Dust Allergies

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Dust Allergies

For creatures you can’t even see, dust mites can stir up a lot of trouble. About 20 million Americans are allergic to these little bugs. When you’re one of these people, you may feel as if you have an endless cold or even asthma.

Medication can help, and you can also take simple steps to keep thedust mites away.

What is dust mite allergy?

Household dust is a mixture of many materials. Dust may contain tiny fibers shed from different fabrics as well as tiny particles of food, plant and insect parts, mold and fungus spores, dander from pet dogs or cats, or feathers from birds. Dust also contains many microscopic mites and their waste products.

The waste products of dust mites — not the mites themselves — are what cause allergic reactions in sensitive individuals. Throughout its short life span, a single dust mite may produce as much as 200 times its body weight in waste products. Dust mite waste contains a protein that is an allergen. An allergen is a substance that provokes an allergic reaction.

Where are dust mites found?

Dust mites thrive in temperatures of 68-77°F and relative humidity levels of 70-80%. There are at least 13 species of dust mites, all of which are well adapted to the environment inside the average home.

Symptoms to Watch For

Dust allergy symptoms are similar to those of pollen allergies:

  • Red, itchy, wateryeyes
  • Runny, itchy, stuffy nose
  • Sneezing

How Can we Prevent Symptoms?

The best strategy is to limit your exposure to dust.

Start in the bedroom, where you probably spend the most time. Large numbers of dust mites can gather in mattresses, bedding, and upholstered furniture.

Wear a mask while cleaning, too.

Bedroom Dust-Busting Tips

Put airtight, plastic dust-mite covers on pillows, mattresses, and box springs.

Use pillows filled with polyester fibers instead of kapok or feathers.

Wash bedding in very hot water (over 130 F) once a week. The water needs to be this hot to kill dust mites. Dry the bedding in a hot dryer.

Around the House

Clean bare floors often with a damp mop or cloth.

Vacuum carpets once or twice a week. Use a vacuum with a HEPA (high-efficiency particulate air) filter. If your dust allergy is severe, ask your doctor if replacing wall-to-wall carpeting with hardwood or vinyl floors would help.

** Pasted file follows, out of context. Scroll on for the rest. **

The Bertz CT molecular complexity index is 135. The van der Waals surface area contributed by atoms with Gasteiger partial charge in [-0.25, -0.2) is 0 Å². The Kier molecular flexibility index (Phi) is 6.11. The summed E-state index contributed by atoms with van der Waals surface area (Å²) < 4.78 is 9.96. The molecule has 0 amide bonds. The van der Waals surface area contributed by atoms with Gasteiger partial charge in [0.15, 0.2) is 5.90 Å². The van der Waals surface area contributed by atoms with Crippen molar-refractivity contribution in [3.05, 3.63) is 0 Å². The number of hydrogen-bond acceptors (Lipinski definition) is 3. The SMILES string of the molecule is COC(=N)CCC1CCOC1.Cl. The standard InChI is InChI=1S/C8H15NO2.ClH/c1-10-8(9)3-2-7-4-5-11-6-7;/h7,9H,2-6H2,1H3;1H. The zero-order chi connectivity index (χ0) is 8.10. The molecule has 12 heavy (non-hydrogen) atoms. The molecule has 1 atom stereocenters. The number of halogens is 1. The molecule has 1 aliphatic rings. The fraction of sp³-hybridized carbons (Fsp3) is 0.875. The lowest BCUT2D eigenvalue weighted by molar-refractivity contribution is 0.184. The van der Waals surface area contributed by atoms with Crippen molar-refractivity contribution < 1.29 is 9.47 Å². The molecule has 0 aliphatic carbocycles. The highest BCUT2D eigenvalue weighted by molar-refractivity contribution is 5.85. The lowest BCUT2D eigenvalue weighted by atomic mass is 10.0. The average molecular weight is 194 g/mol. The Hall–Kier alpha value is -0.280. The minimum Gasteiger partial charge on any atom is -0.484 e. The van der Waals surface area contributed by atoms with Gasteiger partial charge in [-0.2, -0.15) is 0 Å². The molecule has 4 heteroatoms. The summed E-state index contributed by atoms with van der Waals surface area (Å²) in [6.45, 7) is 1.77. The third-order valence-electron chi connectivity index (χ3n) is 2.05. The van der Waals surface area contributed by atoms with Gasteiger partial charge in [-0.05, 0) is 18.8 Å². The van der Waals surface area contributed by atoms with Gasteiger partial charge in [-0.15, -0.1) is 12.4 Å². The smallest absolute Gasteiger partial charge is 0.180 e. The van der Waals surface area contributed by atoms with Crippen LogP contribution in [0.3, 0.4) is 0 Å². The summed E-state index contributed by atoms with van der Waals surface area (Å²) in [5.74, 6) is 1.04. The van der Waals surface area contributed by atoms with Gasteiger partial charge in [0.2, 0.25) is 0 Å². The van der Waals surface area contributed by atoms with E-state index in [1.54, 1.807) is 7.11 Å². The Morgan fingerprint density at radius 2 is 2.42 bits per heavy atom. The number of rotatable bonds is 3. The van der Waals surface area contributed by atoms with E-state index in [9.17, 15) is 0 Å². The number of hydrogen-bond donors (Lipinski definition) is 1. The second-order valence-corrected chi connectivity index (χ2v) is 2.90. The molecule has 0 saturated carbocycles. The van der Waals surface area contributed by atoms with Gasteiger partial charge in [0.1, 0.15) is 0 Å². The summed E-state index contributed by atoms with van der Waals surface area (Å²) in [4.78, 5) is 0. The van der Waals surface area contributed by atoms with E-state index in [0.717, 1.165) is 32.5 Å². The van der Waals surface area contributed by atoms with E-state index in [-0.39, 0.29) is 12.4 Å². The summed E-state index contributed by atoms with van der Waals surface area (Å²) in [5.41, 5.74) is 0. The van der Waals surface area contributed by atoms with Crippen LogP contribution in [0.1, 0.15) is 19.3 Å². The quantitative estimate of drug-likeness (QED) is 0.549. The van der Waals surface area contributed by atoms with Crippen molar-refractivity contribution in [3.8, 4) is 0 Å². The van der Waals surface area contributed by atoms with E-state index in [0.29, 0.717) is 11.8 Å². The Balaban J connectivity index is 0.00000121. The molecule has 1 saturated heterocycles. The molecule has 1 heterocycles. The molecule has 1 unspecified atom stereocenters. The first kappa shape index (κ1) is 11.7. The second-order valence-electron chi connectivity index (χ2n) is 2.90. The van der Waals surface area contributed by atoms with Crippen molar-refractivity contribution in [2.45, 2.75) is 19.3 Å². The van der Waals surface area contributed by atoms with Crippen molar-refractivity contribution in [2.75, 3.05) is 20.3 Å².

Wash throw rugs in hot water.

Vacuum upholstered furniture such as sofas. Wood, leather, plaster, or metal furniture is better for dust allergies.

Replace drapes with roll-up window shades. If you must have curtains, wash them in hot water each season.

Get rid of stuffed animals, soft toys, and other dust collectors.

Keep Air Clean and Dry

Use an air conditioner or dehumidifier to lower humidity.

Put a HEPA filter with a MERV rating of 11 or 12 in your heating and air-conditioning unit. You can find the rating listed on the packaging. Change the filter every 3 months.

Keep humidity in your home below 55%. Use a hygrometer to measure it. You can get one at hardware and building supply stores.

Eliminate dust mite havens. Wherever possible, try to rid the bedroom of all types of materials that mites love. Choose washable bedding and toys. Try to limit the number of stuffed toys and upholstered furniture. Avoid use of wall-to-wall carpeting if possible. Keep pets out of this room as well. Roll up shades are easier to clean than fabric curtains, but if you do have curtains, be sure to wash them often.

Clean wisely.

  • Ideally, someone without dust mite allergy should clean the bedroom. If this is not possible, then wear a filtering mask when dusting or vacuuming. Many drug stores carry these items. Because dusting and vacuuming stir up dust, try to do these chores at a time of day when you can stay out of the bedroom for a while afterward.
  • Use a damp cloth for dusting.
  • Special vacuum cleaner bags (microfiltration bags)

are available which help reduce the amount of dust, which gets stirred up during vacuuming. Special filters for vacuum cleaners can also help keep mites and mite waste from circulating back into the air. You can buy these bags and filters in large department stores and from an allergy supply company or in some specialty vacuum stores.

  • Wash rugs in hot water whenever possible. Cold water leaves up to 10% of mites behind. Dry cleaning kills all mites and is also good for removing dust from fabrics.

 Decorate appropriately. Other rooms in your house can be treated similarly to the bedroom. Avoid having wall-to-wall carpeting, if possible. If you do use carpeting, the type with a short, tight pile is less hospitable to mites than the loose pile or shag type. Better still are washable throw rugs over regularly damp-mopped wood, linoleum, or tiled floors.

 Reduce household humidity. Use a dehumidifier and/or air conditioner to keep humidity in your home at less than 50%. Reducing humidity is one of the easiest ways to control dust mites.

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